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By Wendy Migdal
Can you complete the phrase, “An ounce of prevention is worth . . . “ You probably can, and you probably also know who said it. Considering that Benjamin Franklin lived to age 84 when life expectancy at that time was about 20 years less, we would do well to heed his advice.
It may seem strange to start the new year by considering the leading causes of death, but in the interest of prolonging life, it’s prudent to do so. According to the Centers for Disease Control, the top five causes of death in the United States for 2021 were, in order: heart disease, cancer, COVID-19, unintentional injuries, and stroke. COVID-19 was also likely responsible for shortening life expectancy by .6 year from 2020 to 2021. Within the second leading cause of death, cancer, the top five causes of death are, in order: lung, breast, prostate, colon, and pancreatic cancer.
Of course, listing causes in order is only part of the data story. How much of a gap separates the leading cause from the second leading cause? What are the rates when broken down by race or sex? And how many new cases are diagnosed each year compared to the number of deaths each year? The CDC has easy-to-understand data to answer all these questions, and we’ve included a few of their graphs here. Go to cdc.gov and click on Data and Statistics for more information.
Primary Preventive Care
But let’s talk in general terms about what you can and should do right now for your ounce of prevention. Many people only go to their primary care doctor when they become ill with an upper respiratory infection. But for heart disease and stroke, an annual visit to your primary care doctor is your best screening tool.
Your primary care doctor checks blood pressure, listens to your heart, feels for swelling around the ankles and glands, and knows your health history. This is also where you go for a cholesterol check, which is recommended every five years for everyone over the age of 20. He or she can order an EKG or ultrasound of the arteries if it seems necessary. Your primary care doctor may also order occasional blood tests to monitor liver and kidney functioning if you are taking prescription medications, since these two organs are responsible for processing and excretion of drugs. A visit every year allows your doctor to monitor changes over time and discover anything out of the ordinary, or out of the ordinary for you.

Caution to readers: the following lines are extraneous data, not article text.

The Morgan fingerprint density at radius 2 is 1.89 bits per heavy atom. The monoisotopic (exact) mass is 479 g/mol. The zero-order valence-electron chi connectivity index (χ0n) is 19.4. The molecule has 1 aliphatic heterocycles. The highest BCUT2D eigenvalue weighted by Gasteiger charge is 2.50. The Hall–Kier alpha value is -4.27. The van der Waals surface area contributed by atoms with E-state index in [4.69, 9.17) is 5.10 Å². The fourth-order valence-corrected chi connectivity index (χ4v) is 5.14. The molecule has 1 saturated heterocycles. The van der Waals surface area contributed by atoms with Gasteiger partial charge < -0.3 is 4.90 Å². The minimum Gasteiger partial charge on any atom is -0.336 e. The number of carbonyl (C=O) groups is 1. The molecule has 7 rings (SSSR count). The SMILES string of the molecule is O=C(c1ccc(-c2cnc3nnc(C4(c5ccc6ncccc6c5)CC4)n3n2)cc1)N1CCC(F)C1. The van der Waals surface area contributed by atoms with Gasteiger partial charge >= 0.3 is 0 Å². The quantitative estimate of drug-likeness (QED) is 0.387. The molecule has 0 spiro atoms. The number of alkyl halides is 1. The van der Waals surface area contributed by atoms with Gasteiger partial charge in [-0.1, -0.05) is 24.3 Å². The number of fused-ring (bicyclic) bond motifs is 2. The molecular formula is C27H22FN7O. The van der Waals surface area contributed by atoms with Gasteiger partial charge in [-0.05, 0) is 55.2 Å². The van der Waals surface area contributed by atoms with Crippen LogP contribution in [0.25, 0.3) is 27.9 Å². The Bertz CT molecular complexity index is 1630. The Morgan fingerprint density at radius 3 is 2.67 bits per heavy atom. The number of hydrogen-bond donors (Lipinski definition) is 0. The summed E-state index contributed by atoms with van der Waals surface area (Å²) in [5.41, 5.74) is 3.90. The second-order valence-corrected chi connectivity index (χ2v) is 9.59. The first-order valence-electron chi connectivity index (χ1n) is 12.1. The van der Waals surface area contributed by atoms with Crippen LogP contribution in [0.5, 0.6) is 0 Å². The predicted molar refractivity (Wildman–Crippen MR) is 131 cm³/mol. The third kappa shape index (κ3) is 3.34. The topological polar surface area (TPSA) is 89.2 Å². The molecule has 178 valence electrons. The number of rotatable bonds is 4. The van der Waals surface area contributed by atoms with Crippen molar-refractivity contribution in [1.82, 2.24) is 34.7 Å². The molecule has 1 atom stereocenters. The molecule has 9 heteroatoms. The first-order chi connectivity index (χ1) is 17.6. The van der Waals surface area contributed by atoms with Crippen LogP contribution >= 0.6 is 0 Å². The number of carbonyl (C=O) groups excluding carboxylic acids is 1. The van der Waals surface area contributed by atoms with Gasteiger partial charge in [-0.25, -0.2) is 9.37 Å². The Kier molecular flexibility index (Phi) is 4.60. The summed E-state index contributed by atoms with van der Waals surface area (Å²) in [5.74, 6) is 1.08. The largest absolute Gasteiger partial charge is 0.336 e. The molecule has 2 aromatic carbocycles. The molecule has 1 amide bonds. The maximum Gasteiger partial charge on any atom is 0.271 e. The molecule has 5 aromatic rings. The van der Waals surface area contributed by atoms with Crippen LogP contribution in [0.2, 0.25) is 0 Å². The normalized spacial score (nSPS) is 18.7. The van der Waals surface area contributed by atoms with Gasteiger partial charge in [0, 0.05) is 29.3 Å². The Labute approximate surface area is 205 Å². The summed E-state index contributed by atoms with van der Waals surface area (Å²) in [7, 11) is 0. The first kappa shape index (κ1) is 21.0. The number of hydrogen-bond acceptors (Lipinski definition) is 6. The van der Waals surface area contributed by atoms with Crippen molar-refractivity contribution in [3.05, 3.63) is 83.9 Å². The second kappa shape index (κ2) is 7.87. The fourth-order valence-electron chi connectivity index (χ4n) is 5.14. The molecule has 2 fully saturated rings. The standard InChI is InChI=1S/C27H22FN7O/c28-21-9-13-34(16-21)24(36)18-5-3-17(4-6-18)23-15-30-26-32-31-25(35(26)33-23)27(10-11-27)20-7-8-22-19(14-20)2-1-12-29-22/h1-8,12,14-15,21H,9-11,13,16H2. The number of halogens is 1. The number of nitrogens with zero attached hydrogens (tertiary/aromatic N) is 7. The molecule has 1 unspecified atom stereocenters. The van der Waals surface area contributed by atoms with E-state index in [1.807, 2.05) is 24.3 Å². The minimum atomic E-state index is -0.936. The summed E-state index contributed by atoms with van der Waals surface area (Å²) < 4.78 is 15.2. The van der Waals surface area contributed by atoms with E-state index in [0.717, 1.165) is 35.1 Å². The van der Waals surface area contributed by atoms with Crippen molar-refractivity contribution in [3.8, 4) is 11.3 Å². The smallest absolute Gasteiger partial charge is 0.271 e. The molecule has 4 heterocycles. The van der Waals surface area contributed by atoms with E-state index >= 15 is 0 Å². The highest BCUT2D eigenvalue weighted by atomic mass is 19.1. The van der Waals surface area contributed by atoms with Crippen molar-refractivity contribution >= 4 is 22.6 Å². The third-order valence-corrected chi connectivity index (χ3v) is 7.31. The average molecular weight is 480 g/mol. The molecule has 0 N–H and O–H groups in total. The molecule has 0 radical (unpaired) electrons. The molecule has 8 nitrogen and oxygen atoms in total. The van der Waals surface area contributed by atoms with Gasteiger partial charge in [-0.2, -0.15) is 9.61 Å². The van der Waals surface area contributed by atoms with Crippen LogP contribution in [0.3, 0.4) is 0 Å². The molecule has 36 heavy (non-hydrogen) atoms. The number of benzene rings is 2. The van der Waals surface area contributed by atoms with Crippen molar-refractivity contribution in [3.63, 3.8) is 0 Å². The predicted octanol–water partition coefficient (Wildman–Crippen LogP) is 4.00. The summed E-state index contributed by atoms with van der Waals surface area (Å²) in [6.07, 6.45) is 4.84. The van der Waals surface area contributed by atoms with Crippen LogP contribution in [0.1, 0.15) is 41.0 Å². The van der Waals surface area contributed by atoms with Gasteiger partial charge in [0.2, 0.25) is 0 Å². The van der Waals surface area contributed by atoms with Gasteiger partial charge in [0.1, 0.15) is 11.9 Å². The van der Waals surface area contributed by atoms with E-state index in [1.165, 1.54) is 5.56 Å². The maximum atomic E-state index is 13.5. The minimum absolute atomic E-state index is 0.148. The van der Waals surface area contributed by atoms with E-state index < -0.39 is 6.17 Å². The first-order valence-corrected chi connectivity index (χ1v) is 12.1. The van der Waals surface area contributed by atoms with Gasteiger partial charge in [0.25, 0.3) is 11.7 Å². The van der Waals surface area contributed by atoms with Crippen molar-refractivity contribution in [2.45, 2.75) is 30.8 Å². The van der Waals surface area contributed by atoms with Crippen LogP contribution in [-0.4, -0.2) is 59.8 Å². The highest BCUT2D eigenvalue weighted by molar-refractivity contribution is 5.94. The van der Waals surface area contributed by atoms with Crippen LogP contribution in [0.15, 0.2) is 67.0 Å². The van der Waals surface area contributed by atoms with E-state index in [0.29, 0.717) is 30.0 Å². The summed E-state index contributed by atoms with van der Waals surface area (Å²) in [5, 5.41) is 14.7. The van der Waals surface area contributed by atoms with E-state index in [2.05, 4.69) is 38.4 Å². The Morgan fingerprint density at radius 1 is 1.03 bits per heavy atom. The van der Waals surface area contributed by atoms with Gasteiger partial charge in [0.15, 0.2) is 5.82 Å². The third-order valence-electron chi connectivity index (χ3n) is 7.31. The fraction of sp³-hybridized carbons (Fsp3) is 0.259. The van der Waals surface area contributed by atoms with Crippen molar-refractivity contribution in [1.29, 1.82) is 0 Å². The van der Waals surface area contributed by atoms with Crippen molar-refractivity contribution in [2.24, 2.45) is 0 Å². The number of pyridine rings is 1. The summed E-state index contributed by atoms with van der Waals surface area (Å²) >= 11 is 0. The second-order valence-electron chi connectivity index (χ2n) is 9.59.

Your doctor will also advise you about cancer screenings you should get based on your age and health history. Screening refers to checking your body in some manner for a disease before you begin to exhibit symptoms. The idea is to catch the problem early, when treatment is the most effective. This doesn’t mean that you should be screened for every type of cancer, however. Many studies have been conducted for each type of cancer to assess whether early detection results in lower death rates. The data shows that for some
cancers it does, and for others, it doesn’t. In those cases, it may not be worth the trouble. The four cancers in which early detection has been shown to have the greatest impact are lung, breast, colon, and cervical cancers.
Colorectal Cancer Screenings
By now many people have heard that in 2021, the U.S. Preventive Services Task Force lowered the recommended age for colorectal cancer screening to begin, from 50 to 45 years old. The change was made because data showed trends towards younger people developing colon cancer and, at the same time, supported the findings that earlier screenings led to increased life spans. According to the Colon Cancer Foundation, most people with early-age-onset colon cancer do not have a family history of the disease. Colon cancer usually develops from abnormal growths in the colon called polyps. If these polyps are found early, they can be removed before becoming cancerous.
A colon cancer screening is probably the one most avoided by patients, according to a local doctor. People tend to be put off, and reasonably so, by the prep that is involved with a colonoscopy. The patient also has to have someone drive them to and from the procedure, which can limit some people from having the test.
According to the National Cancer Institute, slightly fewer than 72% of people aged 50-75 years were in compliance with current guidelines.
However, other types of screening are available. Colorectal screenings fall into two major categories: stool-based and optical. There are three types of stool-based screenings, which are all self-collected in the privacy of your own bathroom. The fecal occult blood test (FOBT) checks to see if any blood is present in the stool, as bleeding is a common sign of colon cancer. The fecal immunochemical test (FIT) is essentially another way to look for blood, but instead of finding actual blood, it tests for the presence of an antibody to a protein that is found in the blood.